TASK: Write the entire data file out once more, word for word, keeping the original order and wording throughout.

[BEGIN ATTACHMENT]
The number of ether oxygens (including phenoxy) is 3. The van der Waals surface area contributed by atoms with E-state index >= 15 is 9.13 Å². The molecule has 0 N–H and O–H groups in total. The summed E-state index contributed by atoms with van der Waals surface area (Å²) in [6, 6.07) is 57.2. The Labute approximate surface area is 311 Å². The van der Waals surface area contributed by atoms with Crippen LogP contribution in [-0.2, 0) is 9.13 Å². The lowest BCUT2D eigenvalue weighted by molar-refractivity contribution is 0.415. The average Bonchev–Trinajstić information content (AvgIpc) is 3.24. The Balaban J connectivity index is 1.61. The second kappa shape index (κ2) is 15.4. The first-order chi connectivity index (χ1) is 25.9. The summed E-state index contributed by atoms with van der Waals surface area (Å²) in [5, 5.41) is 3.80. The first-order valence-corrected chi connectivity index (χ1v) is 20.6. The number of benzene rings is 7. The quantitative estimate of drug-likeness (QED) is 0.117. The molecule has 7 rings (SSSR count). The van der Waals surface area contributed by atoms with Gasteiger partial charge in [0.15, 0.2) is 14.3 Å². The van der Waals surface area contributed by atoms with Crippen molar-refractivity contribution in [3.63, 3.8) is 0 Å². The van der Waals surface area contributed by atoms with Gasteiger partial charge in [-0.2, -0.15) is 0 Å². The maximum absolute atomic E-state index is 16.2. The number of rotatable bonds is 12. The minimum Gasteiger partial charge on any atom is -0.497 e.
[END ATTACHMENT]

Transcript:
The number of ether oxygens (including phenoxy) is 3. The van der Waals surface area contributed by atoms with E-state index >= 15 is 9.13 Å². The molecule has 0 N–H and O–H groups in total. The summed E-state index contributed by atoms with van der Waals surface area (Å²) in [6, 6.07) is 57.2. The Labute approximate surface area is 311 Å². The van der Waals surface area contributed by atoms with Crippen LogP contribution in [-0.2, 0) is 9.13 Å². The lowest BCUT2D eigenvalue weighted by molar-refractivity contribution is 0.415. The average Bonchev–Trinajstić information content (AvgIpc) is 3.24. The Balaban J connectivity index is 1.61. The second kappa shape index (κ2) is 15.4. The first-order chi connectivity index (χ1) is 25.9. The summed E-state index contributed by atoms with van der Waals surface area (Å²) in [5, 5.41) is 3.80. The first-order valence-corrected chi connectivity index (χ1v) is 20.6. The number of benzene rings is 7. The quantitative estimate of drug-likeness (QED) is 0.117. The molecule has 7 rings (SSSR count). The van der Waals surface area contributed by atoms with Gasteiger partial charge in [0.15, 0.2) is 14.3 Å². The van der Waals surface area contributed by atoms with Crippen molar-refractivity contribution in [3.63, 3.8) is 0 Å². The van der Waals surface area contributed by atoms with Gasteiger partial charge in [-0.2, -0.15) is 0 Å². The maximum absolute atomic E-state index is 16.2. The number of rotatable bonds is 12. The minimum Gasteiger partial charge on any atom is -0.497 e.